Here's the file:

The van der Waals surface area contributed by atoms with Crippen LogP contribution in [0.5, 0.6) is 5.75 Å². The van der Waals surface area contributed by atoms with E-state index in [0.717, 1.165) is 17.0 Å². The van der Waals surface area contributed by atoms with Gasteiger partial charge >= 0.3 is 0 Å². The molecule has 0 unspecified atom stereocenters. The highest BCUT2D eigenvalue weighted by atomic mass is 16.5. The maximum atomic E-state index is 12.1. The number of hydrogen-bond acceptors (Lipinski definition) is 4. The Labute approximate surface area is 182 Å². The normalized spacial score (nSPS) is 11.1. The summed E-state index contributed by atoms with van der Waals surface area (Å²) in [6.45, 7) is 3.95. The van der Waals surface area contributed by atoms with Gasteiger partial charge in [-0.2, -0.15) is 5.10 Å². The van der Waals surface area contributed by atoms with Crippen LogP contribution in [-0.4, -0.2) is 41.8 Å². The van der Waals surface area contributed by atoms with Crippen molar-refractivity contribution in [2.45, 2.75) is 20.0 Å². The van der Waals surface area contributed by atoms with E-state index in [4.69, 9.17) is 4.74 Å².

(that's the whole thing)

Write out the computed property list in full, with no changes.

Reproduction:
The van der Waals surface area contributed by atoms with Crippen LogP contribution in [0.5, 0.6) is 5.75 Å². The van der Waals surface area contributed by atoms with E-state index in [0.717, 1.165) is 17.0 Å². The van der Waals surface area contributed by atoms with Gasteiger partial charge >= 0.3 is 0 Å². The molecule has 0 unspecified atom stereocenters. The highest BCUT2D eigenvalue weighted by atomic mass is 16.5. The maximum atomic E-state index is 12.1. The number of hydrogen-bond acceptors (Lipinski definition) is 4. The Labute approximate surface area is 182 Å². The normalized spacial score (nSPS) is 11.1. The summed E-state index contributed by atoms with van der Waals surface area (Å²) in [6.45, 7) is 3.95. The van der Waals surface area contributed by atoms with Gasteiger partial charge in [-0.2, -0.15) is 5.10 Å². The van der Waals surface area contributed by atoms with Crippen LogP contribution in [-0.4, -0.2) is 41.8 Å². The van der Waals surface area contributed by atoms with Crippen molar-refractivity contribution in [2.45, 2.75) is 20.0 Å². The van der Waals surface area contributed by atoms with E-state index in [4.69, 9.17) is 4.74 Å².